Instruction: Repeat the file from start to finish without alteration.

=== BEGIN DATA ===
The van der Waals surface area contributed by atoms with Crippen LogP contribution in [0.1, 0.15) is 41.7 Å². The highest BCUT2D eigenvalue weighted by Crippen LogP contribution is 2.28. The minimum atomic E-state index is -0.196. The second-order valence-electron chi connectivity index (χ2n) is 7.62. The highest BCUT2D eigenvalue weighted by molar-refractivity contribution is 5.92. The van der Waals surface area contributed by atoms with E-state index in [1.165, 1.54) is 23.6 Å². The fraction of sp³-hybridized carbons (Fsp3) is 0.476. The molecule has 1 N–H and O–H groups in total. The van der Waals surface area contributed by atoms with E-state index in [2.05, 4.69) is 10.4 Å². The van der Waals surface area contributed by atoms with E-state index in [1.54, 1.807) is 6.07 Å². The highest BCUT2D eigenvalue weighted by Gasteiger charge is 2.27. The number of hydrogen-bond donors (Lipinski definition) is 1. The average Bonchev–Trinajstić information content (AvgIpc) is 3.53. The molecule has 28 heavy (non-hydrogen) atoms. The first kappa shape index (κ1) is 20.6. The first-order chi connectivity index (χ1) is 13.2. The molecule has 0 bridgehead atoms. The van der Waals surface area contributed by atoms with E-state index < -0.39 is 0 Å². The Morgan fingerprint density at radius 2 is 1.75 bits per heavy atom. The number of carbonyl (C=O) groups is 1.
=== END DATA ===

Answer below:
The van der Waals surface area contributed by atoms with Crippen LogP contribution in [0.1, 0.15) is 41.7 Å². The highest BCUT2D eigenvalue weighted by Crippen LogP contribution is 2.28. The minimum atomic E-state index is -0.196. The second-order valence-electron chi connectivity index (χ2n) is 7.62. The highest BCUT2D eigenvalue weighted by molar-refractivity contribution is 5.92. The van der Waals surface area contributed by atoms with E-state index in [1.165, 1.54) is 23.6 Å². The fraction of sp³-hybridized carbons (Fsp3) is 0.476. The molecule has 1 N–H and O–H groups in total. The van der Waals surface area contributed by atoms with E-state index in [2.05, 4.69) is 10.4 Å². The van der Waals surface area contributed by atoms with E-state index in [1.54, 1.807) is 6.07 Å². The highest BCUT2D eigenvalue weighted by Gasteiger charge is 2.27. The number of hydrogen-bond donors (Lipinski definition) is 1. The average Bonchev–Trinajstić information content (AvgIpc) is 3.53. The molecule has 28 heavy (non-hydrogen) atoms. The first kappa shape index (κ1) is 20.6. The first-order chi connectivity index (χ1) is 13.2. The molecule has 0 bridgehead atoms. The van der Waals surface area contributed by atoms with E-state index < -0.39 is 0 Å². The Morgan fingerprint density at radius 2 is 1.75 bits per heavy atom. The number of carbonyl (C=O) groups is 1.